Saturday, 29 July 2017

Only Dramaturgy: Only Skin @ The Poetry Club

Only Skin brings SCRATCH back to The Poetry Club with a fresh line-up of new and in-development theatre and performance.
Featuring work from:

Katie Armstrong
Annaliese Broughton
Alexandra Halterman
Zoe Katsilerou
Craig Manson & Conner Milliken
and Chris Owen!


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SCRATCH is an opportunity to test ideas and show work-in-progress material, and to receive generous and constructive audience feedback. There are no restrictions on the genre, style or current state of performance, experience or current educational status. SCRATCH is open to students and non-students, established makers and first-time performers. We ideally look for around 15-20 minutes of performance material, though we are open to working with artists whose work might go beyond this duration.

What was the inspiration for this event?

Cairan: When we started out over a year ago, SCRATCH was really inspired by the Arches’ scratch
night, and that’s a formula we’ve actively tried to emulate, as it was a great space for artists to test out ideas. Heading into our 8th event, I think we’ve struck a good rhythm and balance in terms of how we run the event, when we do so, the atmosphere we create and the variety of work we programme. It’s become self-sustaining, which is what a number of folk said a scratch night couldn’t do back when we first started.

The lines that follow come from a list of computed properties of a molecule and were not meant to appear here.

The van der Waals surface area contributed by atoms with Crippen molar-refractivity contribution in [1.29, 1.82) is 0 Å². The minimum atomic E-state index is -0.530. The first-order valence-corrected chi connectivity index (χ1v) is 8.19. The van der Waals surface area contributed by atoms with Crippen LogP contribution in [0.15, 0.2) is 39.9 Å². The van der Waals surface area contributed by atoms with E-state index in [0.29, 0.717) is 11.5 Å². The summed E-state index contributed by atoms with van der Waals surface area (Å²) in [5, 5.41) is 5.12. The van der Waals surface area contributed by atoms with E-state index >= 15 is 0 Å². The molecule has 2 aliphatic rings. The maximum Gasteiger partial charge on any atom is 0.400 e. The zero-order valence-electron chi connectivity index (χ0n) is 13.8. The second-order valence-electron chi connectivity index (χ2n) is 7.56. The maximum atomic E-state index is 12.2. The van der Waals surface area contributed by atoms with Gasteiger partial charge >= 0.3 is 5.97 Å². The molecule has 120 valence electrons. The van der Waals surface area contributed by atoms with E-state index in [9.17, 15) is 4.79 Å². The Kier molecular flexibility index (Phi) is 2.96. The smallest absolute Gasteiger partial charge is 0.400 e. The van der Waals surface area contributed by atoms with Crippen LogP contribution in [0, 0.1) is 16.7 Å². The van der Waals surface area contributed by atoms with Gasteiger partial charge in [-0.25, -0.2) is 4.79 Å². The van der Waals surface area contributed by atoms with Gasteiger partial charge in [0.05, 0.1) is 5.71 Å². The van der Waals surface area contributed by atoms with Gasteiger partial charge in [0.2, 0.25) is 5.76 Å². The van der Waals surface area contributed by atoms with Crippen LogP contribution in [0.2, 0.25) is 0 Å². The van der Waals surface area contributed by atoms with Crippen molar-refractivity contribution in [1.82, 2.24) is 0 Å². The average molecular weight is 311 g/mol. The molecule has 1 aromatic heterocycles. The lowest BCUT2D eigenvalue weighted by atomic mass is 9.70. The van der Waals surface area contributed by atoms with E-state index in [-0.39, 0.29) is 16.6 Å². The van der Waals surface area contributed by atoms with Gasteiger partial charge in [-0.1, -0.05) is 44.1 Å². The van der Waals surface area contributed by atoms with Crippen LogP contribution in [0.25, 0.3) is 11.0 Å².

Nicole: For me, it was getting a bit scary that opportunities for new artists, such as the Arches’ scratch nights, were being taken away before we’d even had a chance to use them, so being able to create a like-minded space for artists in the city felt really important.

Bron: Glasgow has never been short of creative activity, but there was a point after the Arches’ closure that made it feel like there was gap in connectivity and community in the performance scene. Especially for artists that were just getting on their feet! We wanted to facilitate an event that was accessible for everyone and as a result develop a network of performance makers within the city and beyond! One that can share, collaborate and support one another, encouraging the production of performance together.


Is performance still a good space for the public discussion of ideas?

Cairan: Something I’ve recognised of late is how performance never quite ends. Nic Green’s Cock and Bull has been performed a few times now, in a number of different configurations, and it’s really exciting to see the performance continue to adapt and respond to its environment, and to be a site of continued discourse. Works that have debuted at SCRATCH like The Doing Group’s Rain is Liquid Sunshine and Andy Edward’s In Burrows, have then gone on to perform in a number of different spaces, responding to their new environments in really unique ways. SCRATCH works because our audience know that the performance on offer is still in an experimental place, which I think lets them tap into the ideas the performers want to explore a lot easier, because you’re not critiquing a full piece of work. SCRATCH operates as a really nice first place to start a conversation with an audience.